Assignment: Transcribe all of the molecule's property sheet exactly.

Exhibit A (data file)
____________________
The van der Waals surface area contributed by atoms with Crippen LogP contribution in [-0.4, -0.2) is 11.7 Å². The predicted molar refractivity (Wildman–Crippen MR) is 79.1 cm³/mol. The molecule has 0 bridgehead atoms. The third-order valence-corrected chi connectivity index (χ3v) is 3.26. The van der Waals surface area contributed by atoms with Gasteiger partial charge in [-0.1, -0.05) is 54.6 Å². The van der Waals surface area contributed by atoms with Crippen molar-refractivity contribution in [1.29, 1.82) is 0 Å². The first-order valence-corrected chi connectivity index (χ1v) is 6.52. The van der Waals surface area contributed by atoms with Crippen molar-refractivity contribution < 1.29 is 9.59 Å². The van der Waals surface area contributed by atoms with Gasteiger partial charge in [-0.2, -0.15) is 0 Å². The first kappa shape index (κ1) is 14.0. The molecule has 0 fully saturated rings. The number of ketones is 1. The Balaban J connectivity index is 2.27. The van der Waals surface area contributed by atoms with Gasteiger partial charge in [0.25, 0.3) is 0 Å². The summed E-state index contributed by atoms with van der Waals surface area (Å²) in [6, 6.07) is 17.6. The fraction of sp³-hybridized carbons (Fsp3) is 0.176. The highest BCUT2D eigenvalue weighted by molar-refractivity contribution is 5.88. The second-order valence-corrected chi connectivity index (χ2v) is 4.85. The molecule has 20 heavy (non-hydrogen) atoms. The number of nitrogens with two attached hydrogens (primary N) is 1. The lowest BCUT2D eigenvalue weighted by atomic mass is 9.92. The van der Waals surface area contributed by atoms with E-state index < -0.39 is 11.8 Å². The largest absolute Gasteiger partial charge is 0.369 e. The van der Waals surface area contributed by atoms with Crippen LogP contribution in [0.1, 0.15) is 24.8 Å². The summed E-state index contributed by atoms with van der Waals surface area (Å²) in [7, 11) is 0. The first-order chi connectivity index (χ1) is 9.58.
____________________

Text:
The van der Waals surface area contributed by atoms with Crippen LogP contribution in [-0.4, -0.2) is 11.7 Å². The predicted molar refractivity (Wildman–Crippen MR) is 79.1 cm³/mol. The molecule has 0 bridgehead atoms. The third-order valence-corrected chi connectivity index (χ3v) is 3.26. The van der Waals surface area contributed by atoms with Gasteiger partial charge in [-0.1, -0.05) is 54.6 Å². The van der Waals surface area contributed by atoms with Crippen molar-refractivity contribution in [1.29, 1.82) is 0 Å². The first-order valence-corrected chi connectivity index (χ1v) is 6.52. The van der Waals surface area contributed by atoms with Crippen molar-refractivity contribution < 1.29 is 9.59 Å². The van der Waals surface area contributed by atoms with Gasteiger partial charge in [-0.2, -0.15) is 0 Å². The first kappa shape index (κ1) is 14.0. The molecule has 0 fully saturated rings. The number of ketones is 1. The Balaban J connectivity index is 2.27. The van der Waals surface area contributed by atoms with Gasteiger partial charge in [0.25, 0.3) is 0 Å². The summed E-state index contributed by atoms with van der Waals surface area (Å²) in [6, 6.07) is 17.6. The fraction of sp³-hybridized carbons (Fsp3) is 0.176. The highest BCUT2D eigenvalue weighted by molar-refractivity contribution is 5.88. The second-order valence-corrected chi connectivity index (χ2v) is 4.85. The molecule has 20 heavy (non-hydrogen) atoms. The number of nitrogens with two attached hydrogens (primary N) is 1. The lowest BCUT2D eigenvalue weighted by atomic mass is 9.92. The van der Waals surface area contributed by atoms with E-state index < -0.39 is 11.8 Å². The largest absolute Gasteiger partial charge is 0.369 e. The van der Waals surface area contributed by atoms with Crippen LogP contribution in [0.1, 0.15) is 24.8 Å². The summed E-state index contributed by atoms with van der Waals surface area (Å²) in [7, 11) is 0. The first-order chi connectivity index (χ1) is 9.58.